Written in April 2010 by my mother, Ellen Kroeker, and shared here with her permission
|They shall grow not old, as we that are left grow old;
Age shall not weary them, nor the years condemn.
At the going down of the sun and in the morning
We will remember them.
The Ode comes from “For the Fallen,” a poem by the English poet and writer Laurence Binyon and was published in London in The Winnowing Fan: Poems of the Great War in 1914. This verse, which became the “Ode for the Returned and Services League,” has been used in association with commemoration services in Australia since 1921.
We were at the Dawn Parade for ANZAC day today, a big occasion here. April 25 might be one of the most sacred days in New Zealand. While it is in honor of all service personnel, it is mostly a commemoration of Gallipoli, a devastating battle in Turkey during WWI, and an honoring of those who died there. Our friend (89, former British Royal Navy WWII and son of a man wounded in Gallipoli) wanted us to go with him and we did.
When the white haired men march behind the kilted pipes and drums through the dark autumnal morning, one can feel the ghosts of the slaughtered young men hovering around them. Surrounding them as they stand in a great circle for the service, families hold their babies, teenagers with poppies pinned to them jostle, albeit quietly , and one is aware that these are the descendents of those who served and connected to those who died. About 100,000 New Zealanders served in World War I out of a population of less than a million. The man in front of me, the woman beside me wiped tears throughout the service. The morning was mild and as they all marched away, first the old veterans, then some whose hair was not completely white and finally, bringing up the rear, the snappily dressed young ones, the rosy fingered dawn spread across the sky.
Gil, who grew up on Sunday night documentaries that extolled the heroism of those who fought in WWII and listened to his father’s stories from his time in the South Pacific during that war, always wanted to be on the side of the good guys, to fight the kind of people who were responsible for the Holocaust and for Pearl Harbor. These were the myths that he grew up with. There were no other narratives presented.
So the little Gil listened, learned, and when he grew up, he dedicated his life to being one of those good guys. But the enemies were shadowy and some seemed to be in his own government, the men of government who sent young men into the Vietnamese jungles for dubious purposes. It wasn’t a clean or clear war as WWII had seemed to be. Still, he had made a commitment and he had to meet his obligations.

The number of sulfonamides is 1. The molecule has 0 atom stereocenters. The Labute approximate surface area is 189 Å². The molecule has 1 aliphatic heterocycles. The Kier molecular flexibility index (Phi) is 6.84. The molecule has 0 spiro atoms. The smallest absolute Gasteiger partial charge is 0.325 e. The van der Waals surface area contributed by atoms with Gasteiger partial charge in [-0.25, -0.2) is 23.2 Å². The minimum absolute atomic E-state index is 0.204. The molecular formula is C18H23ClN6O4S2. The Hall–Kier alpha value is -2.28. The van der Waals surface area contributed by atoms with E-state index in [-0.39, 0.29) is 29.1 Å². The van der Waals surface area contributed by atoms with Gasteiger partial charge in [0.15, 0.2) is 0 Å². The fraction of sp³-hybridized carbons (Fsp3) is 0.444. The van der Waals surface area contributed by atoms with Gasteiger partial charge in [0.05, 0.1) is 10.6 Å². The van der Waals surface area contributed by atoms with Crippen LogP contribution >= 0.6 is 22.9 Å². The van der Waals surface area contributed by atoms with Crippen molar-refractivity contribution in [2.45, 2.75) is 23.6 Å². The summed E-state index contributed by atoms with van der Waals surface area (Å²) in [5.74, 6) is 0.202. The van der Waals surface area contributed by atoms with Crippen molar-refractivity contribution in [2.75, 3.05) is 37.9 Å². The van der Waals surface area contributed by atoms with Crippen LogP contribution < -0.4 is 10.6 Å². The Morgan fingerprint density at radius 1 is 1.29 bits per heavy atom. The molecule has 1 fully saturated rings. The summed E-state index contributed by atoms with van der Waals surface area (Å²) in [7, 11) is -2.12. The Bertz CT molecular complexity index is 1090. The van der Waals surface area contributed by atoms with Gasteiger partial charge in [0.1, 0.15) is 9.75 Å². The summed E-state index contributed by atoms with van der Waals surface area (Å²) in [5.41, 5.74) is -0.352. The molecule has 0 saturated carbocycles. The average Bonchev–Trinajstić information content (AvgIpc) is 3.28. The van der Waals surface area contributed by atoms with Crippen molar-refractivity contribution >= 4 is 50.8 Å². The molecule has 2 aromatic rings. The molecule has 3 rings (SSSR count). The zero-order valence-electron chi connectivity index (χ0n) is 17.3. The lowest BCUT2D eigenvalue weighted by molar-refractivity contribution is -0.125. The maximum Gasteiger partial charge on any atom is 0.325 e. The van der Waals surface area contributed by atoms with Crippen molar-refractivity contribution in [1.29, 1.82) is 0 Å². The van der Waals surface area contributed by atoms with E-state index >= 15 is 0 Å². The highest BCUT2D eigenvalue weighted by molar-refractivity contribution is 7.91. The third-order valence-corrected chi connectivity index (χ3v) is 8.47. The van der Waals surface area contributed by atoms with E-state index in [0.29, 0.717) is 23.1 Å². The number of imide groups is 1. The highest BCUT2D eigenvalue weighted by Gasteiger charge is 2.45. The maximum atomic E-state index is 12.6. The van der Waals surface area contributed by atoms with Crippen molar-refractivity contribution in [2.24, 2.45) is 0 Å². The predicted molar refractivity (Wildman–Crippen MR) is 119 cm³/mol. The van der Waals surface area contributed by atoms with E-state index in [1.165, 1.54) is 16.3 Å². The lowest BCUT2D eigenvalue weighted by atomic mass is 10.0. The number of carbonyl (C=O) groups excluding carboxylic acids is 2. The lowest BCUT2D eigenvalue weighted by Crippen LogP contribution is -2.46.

When he was presented with an alternative (if you go back to Vietnam, I’ll divorce you, said his then-wife; if you don’t go to Vietnam, we will court-martial you, said the Navy), he went to Vietnam and, back in the jungle, with hostile fire around him, he got his “Dear John” letter, informing him that the divorce was going ahead.
And when he returned to the States with his discharge papers much later, there were no parades, no heroes’ welcomes. He was no one’s hero. Change out of your uniform, he was advised. Try to travel incognito, as if no one would recognize a military haircut in the days of long-haired hippies. He opened his green footlocker and packed all the medals and citations away.
This week, Laurie, our older friend and the Royal Navy veteran, urged Gil to pull out the medals, pin them to his chest and march in the Dawn Parade. Gil said it wasn’t his military, it wasn’t his occasion. Laurie said, come on and Gil doesn’t easily say no to Laurie, this cheerful man who once introduced Gil to someone as his “other son.” So we got up at 5 am, and while Gil put his ribbons on, they were nearly undetectable under his jacket. Gil was introduced to others at the gathering place as former LT of the US Navy and welcomed as such.
The kilted bagpipers and drummers swung into place, and the white heads, male and female stood to attention under the instructions of a very quavering voice. They turned on command, the drums began, the pipes began a mournful tune, and, with fragmented step, they marched off to the town center and the cenotaph for the Dawn Service. There, among the Brits, the Maoris, the Scots with their family tartan colors, the Irish, marched one American, slightly uncomfortable, slightly at home, as always. Along the side of the marching column walked wives and husbands, children and grandchildren.
On one corner, a small boy was riveted by the parade of heroes.